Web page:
tags: Ryan Muncy

Where Seagulls Scream and Breakers Roar

Saturday, April 16th, 2016

Co-Presented by Dixon Place

Ensemble neoN returns to close the 2016 MATA Festival, alongside the Rhythm Method Quartet and other festival friends, in an evening of contradictions, games, and improvisation. Lula Romero’s present/absent is reminiscent of free improvisation despite its complex notation, while Helen Papaioannou’s Splinter (a MATA Commission) enfolds games and improvisations within a fixed form. José Manuel Serrano’s Rosa de Paracelso is a game of texture, wherein the bass flute is veiled by an accompanying quartet. Through the use of text prompts, Edgar Guzmán’s After tomorrow and Ophir Ilzetzki’s Spotlight exist at the intersection of improvisation and fixed notation; musics that are at once stable and mobile. Concluding the festival is Emma O’Halloran’s Cages, an embrace of the joy of composing with text from the writings of John Cage.

Ensemble neoN, Rhythm Method Quartet, Ryan Muncy, and others
8PM at Dixon Place, 161A Chrystie Street, NYC
$25 / $20 Students

Tickets available through Dixon Place

Emma O’Halloran (Ireland): Cages (2013), AP
Lula Romero (Spain / Germany): present / absent (2011), AP
Helen Papaioannou (UK): Splinter (2016), WP – Festival Commission
Ophir Ilzetzki (Israel): Spotlight (2013), AP
José Manuel Serrano (Argentina): Rosa de Paracelso (2014), AP
Edgar Guzmán (Mexico): After tomorrow (2011)
Therese Birkelund Ulvo (Norway): Silent Song (2008)

INTERVAL 5.3 Beaubourg to Brooklyn: Electro-Acoustic Music from Paris

Friday, February 10th, 2012

I’m thrilled to be curating the next installment of the MATA Festival’s INTERVAL series, on March 8th at the new Issue Project Room in Downtown Brooklyn. Titled Beaubourg to Brooklyn: Electro-Acoustic Music from Paris, the concert features six works for solo instrument and live electronics by six young composers from four continents, all of whom crossed paths while working in Paris. For me, it is a real pleasure to be able to share with a New York audience some of the most exciting work by colleagues that I discovered while living in France for six years. Combined with three top-notch new music interpreters, the stellar facilities of the new Issue Project Room space, and the support and visibility offered by MATA, all the ingredients for a memorable evening are in place.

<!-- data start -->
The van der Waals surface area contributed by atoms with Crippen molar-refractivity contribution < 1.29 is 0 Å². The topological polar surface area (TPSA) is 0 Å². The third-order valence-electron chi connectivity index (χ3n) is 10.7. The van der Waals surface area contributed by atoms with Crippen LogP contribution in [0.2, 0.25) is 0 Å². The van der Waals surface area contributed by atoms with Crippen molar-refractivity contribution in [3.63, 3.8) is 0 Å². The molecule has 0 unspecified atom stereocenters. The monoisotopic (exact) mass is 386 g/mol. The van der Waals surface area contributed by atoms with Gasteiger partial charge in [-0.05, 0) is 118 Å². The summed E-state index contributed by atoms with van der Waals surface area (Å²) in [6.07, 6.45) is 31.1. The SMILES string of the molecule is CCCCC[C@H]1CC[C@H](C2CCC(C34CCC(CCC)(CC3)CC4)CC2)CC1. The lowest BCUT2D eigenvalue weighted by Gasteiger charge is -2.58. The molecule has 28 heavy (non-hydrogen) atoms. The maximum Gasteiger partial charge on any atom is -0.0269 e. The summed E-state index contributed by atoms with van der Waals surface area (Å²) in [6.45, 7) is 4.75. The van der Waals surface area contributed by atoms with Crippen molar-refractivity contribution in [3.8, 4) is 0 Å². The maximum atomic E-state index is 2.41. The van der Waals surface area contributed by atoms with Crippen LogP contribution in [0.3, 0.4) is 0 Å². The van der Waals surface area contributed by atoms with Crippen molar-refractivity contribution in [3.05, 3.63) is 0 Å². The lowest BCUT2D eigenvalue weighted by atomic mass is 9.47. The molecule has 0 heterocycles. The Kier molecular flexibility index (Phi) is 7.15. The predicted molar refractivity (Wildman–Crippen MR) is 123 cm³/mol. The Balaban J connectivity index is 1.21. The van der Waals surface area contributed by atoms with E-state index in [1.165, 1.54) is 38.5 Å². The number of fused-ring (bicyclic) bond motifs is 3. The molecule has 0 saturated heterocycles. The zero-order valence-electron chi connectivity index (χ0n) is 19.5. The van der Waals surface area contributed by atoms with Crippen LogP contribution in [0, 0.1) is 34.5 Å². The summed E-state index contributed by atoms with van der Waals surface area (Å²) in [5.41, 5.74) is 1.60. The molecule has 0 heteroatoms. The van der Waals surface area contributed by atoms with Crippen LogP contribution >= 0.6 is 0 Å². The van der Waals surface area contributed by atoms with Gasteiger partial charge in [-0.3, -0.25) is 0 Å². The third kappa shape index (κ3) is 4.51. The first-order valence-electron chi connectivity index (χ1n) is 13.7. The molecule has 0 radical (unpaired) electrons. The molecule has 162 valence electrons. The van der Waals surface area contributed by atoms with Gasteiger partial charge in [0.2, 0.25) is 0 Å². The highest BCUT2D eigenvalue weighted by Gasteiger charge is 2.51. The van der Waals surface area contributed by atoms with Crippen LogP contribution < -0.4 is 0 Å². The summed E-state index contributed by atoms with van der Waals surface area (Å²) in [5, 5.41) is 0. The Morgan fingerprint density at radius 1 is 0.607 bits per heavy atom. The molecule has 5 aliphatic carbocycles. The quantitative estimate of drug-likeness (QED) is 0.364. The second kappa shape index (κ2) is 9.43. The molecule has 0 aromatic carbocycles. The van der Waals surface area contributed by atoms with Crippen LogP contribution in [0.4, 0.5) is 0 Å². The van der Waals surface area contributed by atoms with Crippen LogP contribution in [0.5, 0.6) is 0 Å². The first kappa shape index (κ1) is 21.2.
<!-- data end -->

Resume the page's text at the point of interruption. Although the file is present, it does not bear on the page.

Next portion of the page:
The three featured soloists are virtuouso players, renowned for their interpretations of contemporary repertoire: clarinetist Carol McGonnell, saxophonist Ryan Muncy, and accordionist Bill Schimmel. These players will interact with live electronics in real time, with the computer sending transformed sounds and samples to a spatialized speaker setup—four speakers in the corners of Issue Project Room’s stellar new venue—so that the sound literally envelops the audience.

Australian composer Paul Clift’s Boundary Markers journeys inside the timbre of a bass clarinet. Andrea Agostini from Bologna, Italy encircles a solo baritone sax with a massive canvas of shifting textures in Gli atorni che s’accendevano e radiavano. From Colombia, Juan Camilo Hernandez Sanchez experiments with live transformation of intricate extended techniques for saxophone in Introspecciones Móviles. Irish composer Ann Cleare‘s I am not a clockmaker either is a frenzied, kinetic pastiche for accordion and recorded sounds. New York native Aaron Einbond explores the rich but unstable low multiphonics of a bass clarinet in Temper, while my piece Recession creates a mobile and kaleidoscopic world of changing colors from retuned and spatialized accordion samples.


Christopher Trapani is the curator of MATA’s INTERVAL 5.3